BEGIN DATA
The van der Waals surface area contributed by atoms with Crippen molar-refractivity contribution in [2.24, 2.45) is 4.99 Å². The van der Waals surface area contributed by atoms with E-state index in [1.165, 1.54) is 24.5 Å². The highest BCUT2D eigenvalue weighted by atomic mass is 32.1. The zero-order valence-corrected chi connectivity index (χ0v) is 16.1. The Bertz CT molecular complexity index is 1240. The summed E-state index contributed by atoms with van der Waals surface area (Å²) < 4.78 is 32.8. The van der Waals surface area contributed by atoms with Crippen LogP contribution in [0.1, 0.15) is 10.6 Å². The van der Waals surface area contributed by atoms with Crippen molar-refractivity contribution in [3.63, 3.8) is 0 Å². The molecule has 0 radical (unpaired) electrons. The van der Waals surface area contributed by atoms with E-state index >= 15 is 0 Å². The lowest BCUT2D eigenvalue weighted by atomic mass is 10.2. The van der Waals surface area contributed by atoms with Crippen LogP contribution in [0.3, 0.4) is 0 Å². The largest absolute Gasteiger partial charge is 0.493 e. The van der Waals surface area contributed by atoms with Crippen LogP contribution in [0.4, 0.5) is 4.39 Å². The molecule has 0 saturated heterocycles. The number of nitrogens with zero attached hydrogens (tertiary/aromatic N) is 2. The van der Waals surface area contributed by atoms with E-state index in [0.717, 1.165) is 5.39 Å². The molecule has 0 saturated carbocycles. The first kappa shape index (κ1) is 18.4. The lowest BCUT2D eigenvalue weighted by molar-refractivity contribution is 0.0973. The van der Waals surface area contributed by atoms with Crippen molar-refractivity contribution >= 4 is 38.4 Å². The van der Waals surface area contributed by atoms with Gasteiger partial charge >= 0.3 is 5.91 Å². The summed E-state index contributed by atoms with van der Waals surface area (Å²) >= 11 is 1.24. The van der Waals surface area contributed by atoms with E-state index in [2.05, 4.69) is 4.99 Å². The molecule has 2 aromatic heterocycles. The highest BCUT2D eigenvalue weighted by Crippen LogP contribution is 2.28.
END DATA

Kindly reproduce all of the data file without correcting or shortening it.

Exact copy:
The van der Waals surface area contributed by atoms with Crippen molar-refractivity contribution in [2.24, 2.45) is 4.99 Å². The van der Waals surface area contributed by atoms with E-state index in [1.165, 1.54) is 24.5 Å². The highest BCUT2D eigenvalue weighted by atomic mass is 32.1. The zero-order valence-corrected chi connectivity index (χ0v) is 16.1. The Bertz CT molecular complexity index is 1240. The summed E-state index contributed by atoms with van der Waals surface area (Å²) < 4.78 is 32.8. The van der Waals surface area contributed by atoms with Crippen LogP contribution in [0.1, 0.15) is 10.6 Å². The van der Waals surface area contributed by atoms with Crippen molar-refractivity contribution in [3.63, 3.8) is 0 Å². The molecule has 0 radical (unpaired) electrons. The van der Waals surface area contributed by atoms with E-state index >= 15 is 0 Å². The lowest BCUT2D eigenvalue weighted by atomic mass is 10.2. The van der Waals surface area contributed by atoms with Crippen LogP contribution in [0.3, 0.4) is 0 Å². The largest absolute Gasteiger partial charge is 0.493 e. The van der Waals surface area contributed by atoms with Crippen LogP contribution in [0.4, 0.5) is 4.39 Å². The molecule has 0 saturated heterocycles. The number of nitrogens with zero attached hydrogens (tertiary/aromatic N) is 2. The van der Waals surface area contributed by atoms with E-state index in [0.717, 1.165) is 5.39 Å². The molecule has 0 saturated carbocycles. The first kappa shape index (κ1) is 18.4. The lowest BCUT2D eigenvalue weighted by molar-refractivity contribution is 0.0973. The van der Waals surface area contributed by atoms with Crippen molar-refractivity contribution >= 4 is 38.4 Å². The van der Waals surface area contributed by atoms with Gasteiger partial charge >= 0.3 is 5.91 Å². The summed E-state index contributed by atoms with van der Waals surface area (Å²) >= 11 is 1.24. The van der Waals surface area contributed by atoms with E-state index in [2.05, 4.69) is 4.99 Å². The molecule has 2 aromatic heterocycles. The highest BCUT2D eigenvalue weighted by Crippen LogP contribution is 2.28.